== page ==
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Topic: Light fixtures for studio - Which is best?

  1. #1
    Senior Member Styxx's Avatar
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    Mar 2004
    West Seneca, NY

    Question Light fixtures for studio - Which is best?

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    Thanks for reading~!
    As you may or may not know, I've been converting a space in our music store to use as a Pro Recording Studio. The discussion came up last night as to which type of lighting fixture would be best suited. The electrician would install whatever we need. However, my partner (who is footing the bill for renovation) insists on using 2' X 4" fluorescent T-8, two lamp fixtures affixed to the ceiling screwed through the drywall into the Joyce. My suggestion is to use low-voltage track lighting throughout.
    If this sounds as if I am confused ... YOU'RE RIGHT! From what I've read so far, using any type of fluorescent lighting would introduce problems. I would appreciate any of your professional suggestions, experience, and insight.
    Thanks again in advance.


  2. #2

    Re: Light fixtures for studio - Which is best?

    Quote Originally Posted by Styxx
    My suggestion is to use low-voltage track lighting throughout.
    1. They use transformators which can hum acustically and produce an alternating magnetic field that could lead to inducted hum. So better place them far away.
    2. Additionally every normal AC wire produces a small alternating magnetic field which should be not too dangerous if you have well-shielded audio cables. But the more distance between the two wires (= pickup wires for the lamp system) the bigger the emanating field is. No, what really counts is the area between them times the current. Low voltage = high current ... baaaaddd ...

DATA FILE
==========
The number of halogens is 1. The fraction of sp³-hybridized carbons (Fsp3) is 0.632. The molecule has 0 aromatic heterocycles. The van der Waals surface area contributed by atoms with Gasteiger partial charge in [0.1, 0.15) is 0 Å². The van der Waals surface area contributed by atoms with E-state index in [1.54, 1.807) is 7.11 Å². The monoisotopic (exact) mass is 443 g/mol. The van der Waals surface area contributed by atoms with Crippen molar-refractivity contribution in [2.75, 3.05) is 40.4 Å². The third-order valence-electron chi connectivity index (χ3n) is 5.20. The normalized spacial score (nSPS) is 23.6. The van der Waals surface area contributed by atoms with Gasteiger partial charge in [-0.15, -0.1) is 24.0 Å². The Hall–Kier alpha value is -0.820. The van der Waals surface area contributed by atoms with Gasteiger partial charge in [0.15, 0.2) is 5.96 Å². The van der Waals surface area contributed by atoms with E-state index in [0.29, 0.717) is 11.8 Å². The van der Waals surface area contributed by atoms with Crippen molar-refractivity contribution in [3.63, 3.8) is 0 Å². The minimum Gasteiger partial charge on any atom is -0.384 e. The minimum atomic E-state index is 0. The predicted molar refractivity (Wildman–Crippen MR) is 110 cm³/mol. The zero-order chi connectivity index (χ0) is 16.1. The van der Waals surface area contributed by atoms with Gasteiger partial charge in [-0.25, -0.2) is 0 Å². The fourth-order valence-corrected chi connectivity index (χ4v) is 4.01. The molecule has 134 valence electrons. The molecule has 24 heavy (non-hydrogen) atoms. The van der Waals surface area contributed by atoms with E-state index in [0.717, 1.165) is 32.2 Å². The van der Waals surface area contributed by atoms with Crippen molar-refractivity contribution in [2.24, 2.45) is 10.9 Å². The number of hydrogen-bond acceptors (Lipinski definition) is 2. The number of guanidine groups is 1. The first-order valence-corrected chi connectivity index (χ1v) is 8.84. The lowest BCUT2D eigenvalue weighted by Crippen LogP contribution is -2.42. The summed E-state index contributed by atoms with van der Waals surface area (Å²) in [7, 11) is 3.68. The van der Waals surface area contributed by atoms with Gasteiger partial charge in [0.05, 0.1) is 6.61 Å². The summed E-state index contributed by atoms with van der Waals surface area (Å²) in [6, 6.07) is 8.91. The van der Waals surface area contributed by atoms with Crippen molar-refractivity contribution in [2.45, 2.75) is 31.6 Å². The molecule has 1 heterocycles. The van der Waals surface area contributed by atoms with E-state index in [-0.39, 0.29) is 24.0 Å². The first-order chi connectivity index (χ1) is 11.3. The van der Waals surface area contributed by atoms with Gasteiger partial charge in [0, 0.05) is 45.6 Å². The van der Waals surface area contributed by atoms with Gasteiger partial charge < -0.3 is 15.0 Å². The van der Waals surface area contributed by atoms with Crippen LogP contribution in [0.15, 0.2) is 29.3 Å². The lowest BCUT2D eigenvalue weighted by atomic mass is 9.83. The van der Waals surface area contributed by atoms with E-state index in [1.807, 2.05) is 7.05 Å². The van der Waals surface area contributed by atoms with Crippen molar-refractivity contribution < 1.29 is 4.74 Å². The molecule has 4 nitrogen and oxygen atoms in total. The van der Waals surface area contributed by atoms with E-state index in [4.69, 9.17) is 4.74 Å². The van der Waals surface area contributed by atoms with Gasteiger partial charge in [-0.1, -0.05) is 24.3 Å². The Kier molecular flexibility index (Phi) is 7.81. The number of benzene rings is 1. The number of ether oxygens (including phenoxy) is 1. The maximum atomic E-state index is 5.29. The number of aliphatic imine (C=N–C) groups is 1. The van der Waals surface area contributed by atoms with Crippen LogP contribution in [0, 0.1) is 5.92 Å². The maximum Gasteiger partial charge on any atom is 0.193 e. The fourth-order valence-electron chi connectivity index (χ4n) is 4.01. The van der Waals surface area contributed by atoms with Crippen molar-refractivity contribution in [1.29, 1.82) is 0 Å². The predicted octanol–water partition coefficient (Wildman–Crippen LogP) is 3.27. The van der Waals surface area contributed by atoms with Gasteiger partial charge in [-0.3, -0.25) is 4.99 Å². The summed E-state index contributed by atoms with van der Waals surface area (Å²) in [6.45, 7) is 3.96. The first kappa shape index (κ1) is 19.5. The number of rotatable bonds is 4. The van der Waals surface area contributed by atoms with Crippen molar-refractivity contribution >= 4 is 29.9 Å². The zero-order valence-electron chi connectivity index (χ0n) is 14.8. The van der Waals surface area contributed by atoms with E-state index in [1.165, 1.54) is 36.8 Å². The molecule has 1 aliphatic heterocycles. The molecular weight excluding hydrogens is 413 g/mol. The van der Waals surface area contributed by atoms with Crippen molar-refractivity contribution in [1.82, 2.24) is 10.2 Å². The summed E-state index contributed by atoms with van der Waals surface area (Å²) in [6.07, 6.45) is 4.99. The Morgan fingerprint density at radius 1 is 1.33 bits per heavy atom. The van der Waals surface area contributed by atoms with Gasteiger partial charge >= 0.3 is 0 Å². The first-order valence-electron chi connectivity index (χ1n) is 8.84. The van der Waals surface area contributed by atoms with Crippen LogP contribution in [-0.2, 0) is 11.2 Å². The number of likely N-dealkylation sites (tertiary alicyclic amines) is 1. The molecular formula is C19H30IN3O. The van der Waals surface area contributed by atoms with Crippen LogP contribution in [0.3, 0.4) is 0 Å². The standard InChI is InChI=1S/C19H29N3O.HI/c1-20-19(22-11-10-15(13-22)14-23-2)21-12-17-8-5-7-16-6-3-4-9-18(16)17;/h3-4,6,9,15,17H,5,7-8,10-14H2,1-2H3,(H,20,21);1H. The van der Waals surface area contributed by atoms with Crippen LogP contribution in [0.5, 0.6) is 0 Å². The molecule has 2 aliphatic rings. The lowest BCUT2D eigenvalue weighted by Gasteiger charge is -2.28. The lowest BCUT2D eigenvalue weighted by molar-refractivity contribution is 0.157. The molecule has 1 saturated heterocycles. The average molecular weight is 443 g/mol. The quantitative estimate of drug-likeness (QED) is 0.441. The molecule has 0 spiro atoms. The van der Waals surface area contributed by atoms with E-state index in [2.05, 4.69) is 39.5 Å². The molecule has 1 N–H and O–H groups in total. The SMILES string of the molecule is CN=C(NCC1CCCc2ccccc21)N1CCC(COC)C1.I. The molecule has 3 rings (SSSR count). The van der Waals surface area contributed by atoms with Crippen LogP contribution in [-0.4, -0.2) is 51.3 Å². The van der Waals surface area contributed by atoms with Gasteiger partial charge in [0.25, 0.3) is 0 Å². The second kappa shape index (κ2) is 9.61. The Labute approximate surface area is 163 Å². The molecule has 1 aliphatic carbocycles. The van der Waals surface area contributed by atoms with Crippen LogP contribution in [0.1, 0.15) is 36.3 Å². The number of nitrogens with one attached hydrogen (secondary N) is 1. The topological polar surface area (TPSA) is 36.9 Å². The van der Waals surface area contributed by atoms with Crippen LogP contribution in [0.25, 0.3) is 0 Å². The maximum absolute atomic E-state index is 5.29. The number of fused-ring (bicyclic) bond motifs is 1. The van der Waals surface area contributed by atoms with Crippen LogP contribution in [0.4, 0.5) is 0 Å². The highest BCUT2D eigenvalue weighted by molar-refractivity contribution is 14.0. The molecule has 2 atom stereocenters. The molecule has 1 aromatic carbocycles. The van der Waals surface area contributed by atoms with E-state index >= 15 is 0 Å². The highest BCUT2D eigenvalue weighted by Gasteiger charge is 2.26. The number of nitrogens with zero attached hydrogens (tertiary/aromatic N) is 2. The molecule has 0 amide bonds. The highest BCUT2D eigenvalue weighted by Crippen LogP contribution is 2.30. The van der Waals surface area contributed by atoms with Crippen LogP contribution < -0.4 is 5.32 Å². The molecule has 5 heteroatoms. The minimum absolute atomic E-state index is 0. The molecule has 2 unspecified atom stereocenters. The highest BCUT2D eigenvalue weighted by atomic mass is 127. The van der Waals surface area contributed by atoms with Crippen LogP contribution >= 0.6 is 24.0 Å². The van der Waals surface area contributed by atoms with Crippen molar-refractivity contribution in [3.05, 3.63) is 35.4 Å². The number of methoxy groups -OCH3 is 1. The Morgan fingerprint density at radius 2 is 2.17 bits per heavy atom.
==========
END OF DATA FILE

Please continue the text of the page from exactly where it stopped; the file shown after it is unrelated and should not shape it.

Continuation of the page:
I did not test this with audio but struggled this sort of problems during my physics time.

    Low-voltage and constant current would be great for that.

    Fluorescent lighting also produces hell of a field which is worsened often by bad starters. I had to ask the people in the other level to switch their light out during my measurements.

    The cheapest alternative are bulbs. Energy saving lamps made from curled fluorescent lamps should also be decent. Short ways -> short emitting antenna. High voltage -> low current. Goooddd.

    All your strings belong to me!

  3. #3

    Re: Light fixtures for studio - Which is best?

    Styxx, you're investing a lot of time and money in a room with all sorts of fancy electronics and stuff. Why not put that extra bit of effort into making it look and feel like a James Bond villain/ secret goverment committee sort of control room? Such places look best with minimal lighting, allowing the glow of the equipment to contibute a significant fraction of the overall light.

    You need some light to work. It's a well known trick in cinematography to always make the lighting a bit brighter on the star's face. In your case, you could wear an amulet - cool looking, of course - around your neck that hides an ultrasonic transmitter. Receptors on the walls could track that amulet and adjust the track lights so that whichever can is pointing at you is always brighter than the rest. With the correct balance between the background and highlight levels, the effect can be subtle, but enough to make you the most important person in the room.

    Use normal 120 volt incandescent track lights, but run them on DC to eliminate acoustic and electrical noise. The control system is more of a pain with DC, but since the overall lighting power will be fairly low, it's mostly a matter of putting big heat sinks on the transistors.

    The difficult part is the tracking sytem, but such technology exists elsewhere. If you can adapt someone's sensors to your needs, you may get by with an inexpensive card in a computer, intended for industrial process control, and some fairly simple programming. Since your partner is paying for this, you'll have to let him have his own amulet. However, if you hire the programmer, you could ensure that your amulet always gets a bit more candlepower than his.

    The benefits of this system would be substantial. Your enhanced importance would mean an enhanced hourly rate. You will bill more hours per client when the studio is a such a nifty place, and the clients will brag to their friends, so you won't have to advertise for very long. Finally, you'll have less trouble with delinquent accounts if clients suspect you could spawn a tornado and send it to their house.

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